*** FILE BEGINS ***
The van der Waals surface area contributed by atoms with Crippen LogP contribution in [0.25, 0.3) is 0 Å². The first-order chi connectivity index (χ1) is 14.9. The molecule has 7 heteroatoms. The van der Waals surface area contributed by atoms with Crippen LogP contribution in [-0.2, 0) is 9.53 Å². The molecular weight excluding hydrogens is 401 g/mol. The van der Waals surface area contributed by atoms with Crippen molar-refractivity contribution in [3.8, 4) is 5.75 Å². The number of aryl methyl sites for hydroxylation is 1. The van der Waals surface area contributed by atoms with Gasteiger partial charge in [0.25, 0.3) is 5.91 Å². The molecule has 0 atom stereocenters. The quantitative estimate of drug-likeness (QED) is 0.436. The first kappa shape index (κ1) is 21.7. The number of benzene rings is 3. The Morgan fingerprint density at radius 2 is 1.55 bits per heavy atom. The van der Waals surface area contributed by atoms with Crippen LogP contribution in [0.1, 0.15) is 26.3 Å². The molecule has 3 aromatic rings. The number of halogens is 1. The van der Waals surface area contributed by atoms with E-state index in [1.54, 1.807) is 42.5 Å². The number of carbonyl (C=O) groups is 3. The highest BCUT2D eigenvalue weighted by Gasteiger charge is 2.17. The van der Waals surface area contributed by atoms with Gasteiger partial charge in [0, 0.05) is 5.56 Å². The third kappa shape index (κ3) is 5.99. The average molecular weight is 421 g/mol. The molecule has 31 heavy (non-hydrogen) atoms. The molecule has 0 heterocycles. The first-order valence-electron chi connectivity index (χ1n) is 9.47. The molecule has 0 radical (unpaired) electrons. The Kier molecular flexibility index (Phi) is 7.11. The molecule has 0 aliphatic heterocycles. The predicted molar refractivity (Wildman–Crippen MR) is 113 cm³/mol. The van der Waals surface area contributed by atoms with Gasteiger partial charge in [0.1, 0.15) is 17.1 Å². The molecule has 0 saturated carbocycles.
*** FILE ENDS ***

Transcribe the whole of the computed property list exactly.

The van der Waals surface area contributed by atoms with Crippen LogP contribution in [0.25, 0.3) is 0 Å². The first-order chi connectivity index (χ1) is 14.9. The molecule has 7 heteroatoms. The van der Waals surface area contributed by atoms with Crippen LogP contribution in [-0.2, 0) is 9.53 Å². The molecular weight excluding hydrogens is 401 g/mol. The van der Waals surface area contributed by atoms with Crippen molar-refractivity contribution in [3.8, 4) is 5.75 Å². The number of aryl methyl sites for hydroxylation is 1. The van der Waals surface area contributed by atoms with Gasteiger partial charge in [0.25, 0.3) is 5.91 Å². The molecule has 0 atom stereocenters. The quantitative estimate of drug-likeness (QED) is 0.436. The first kappa shape index (κ1) is 21.7. The number of benzene rings is 3. The Morgan fingerprint density at radius 2 is 1.55 bits per heavy atom. The van der Waals surface area contributed by atoms with Crippen LogP contribution in [0.1, 0.15) is 26.3 Å². The molecule has 3 aromatic rings. The number of halogens is 1. The van der Waals surface area contributed by atoms with E-state index in [1.54, 1.807) is 42.5 Å². The number of carbonyl (C=O) groups is 3. The highest BCUT2D eigenvalue weighted by Gasteiger charge is 2.17. The van der Waals surface area contributed by atoms with Gasteiger partial charge in [0, 0.05) is 5.56 Å². The third kappa shape index (κ3) is 5.99. The average molecular weight is 421 g/mol. The molecule has 31 heavy (non-hydrogen) atoms. The molecule has 0 heterocycles. The first-order valence-electron chi connectivity index (χ1n) is 9.47. The molecule has 0 radical (unpaired) electrons. The Kier molecular flexibility index (Phi) is 7.11. The molecule has 0 aliphatic heterocycles. The predicted molar refractivity (Wildman–Crippen MR) is 113 cm³/mol. The van der Waals surface area contributed by atoms with Gasteiger partial charge in [0.1, 0.15) is 17.1 Å². The molecule has 0 saturated carbocycles.